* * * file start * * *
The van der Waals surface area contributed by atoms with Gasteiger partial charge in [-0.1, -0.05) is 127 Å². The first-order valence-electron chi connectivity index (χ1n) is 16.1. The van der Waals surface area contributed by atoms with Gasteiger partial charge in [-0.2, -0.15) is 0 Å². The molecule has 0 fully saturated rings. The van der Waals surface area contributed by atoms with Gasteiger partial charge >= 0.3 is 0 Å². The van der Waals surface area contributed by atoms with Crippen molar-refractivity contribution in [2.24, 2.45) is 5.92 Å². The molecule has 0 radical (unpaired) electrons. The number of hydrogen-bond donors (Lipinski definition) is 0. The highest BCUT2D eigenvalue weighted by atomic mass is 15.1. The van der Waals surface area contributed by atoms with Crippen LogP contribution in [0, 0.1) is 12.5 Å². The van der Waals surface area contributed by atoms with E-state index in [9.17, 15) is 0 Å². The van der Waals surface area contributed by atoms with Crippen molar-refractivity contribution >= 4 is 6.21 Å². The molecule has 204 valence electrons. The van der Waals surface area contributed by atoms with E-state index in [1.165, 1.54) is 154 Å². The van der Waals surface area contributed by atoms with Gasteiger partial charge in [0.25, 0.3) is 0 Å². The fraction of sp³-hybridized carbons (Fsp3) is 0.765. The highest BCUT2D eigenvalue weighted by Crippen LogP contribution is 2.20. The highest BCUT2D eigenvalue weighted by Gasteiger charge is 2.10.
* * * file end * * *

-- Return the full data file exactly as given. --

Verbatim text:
The van der Waals surface area contributed by atoms with Gasteiger partial charge in [-0.1, -0.05) is 127 Å². The first-order valence-electron chi connectivity index (χ1n) is 16.1. The van der Waals surface area contributed by atoms with Gasteiger partial charge in [-0.2, -0.15) is 0 Å². The molecule has 0 fully saturated rings. The van der Waals surface area contributed by atoms with Gasteiger partial charge >= 0.3 is 0 Å². The van der Waals surface area contributed by atoms with Crippen molar-refractivity contribution in [2.24, 2.45) is 5.92 Å². The molecule has 0 radical (unpaired) electrons. The number of hydrogen-bond donors (Lipinski definition) is 0. The highest BCUT2D eigenvalue weighted by atomic mass is 15.1. The van der Waals surface area contributed by atoms with Crippen LogP contribution in [0, 0.1) is 12.5 Å². The van der Waals surface area contributed by atoms with E-state index in [9.17, 15) is 0 Å². The van der Waals surface area contributed by atoms with Crippen molar-refractivity contribution >= 4 is 6.21 Å². The molecule has 204 valence electrons. The van der Waals surface area contributed by atoms with E-state index in [1.165, 1.54) is 154 Å². The van der Waals surface area contributed by atoms with Gasteiger partial charge in [0.25, 0.3) is 0 Å². The fraction of sp³-hybridized carbons (Fsp3) is 0.765. The highest BCUT2D eigenvalue weighted by Crippen LogP contribution is 2.20. The highest BCUT2D eigenvalue weighted by Gasteiger charge is 2.10.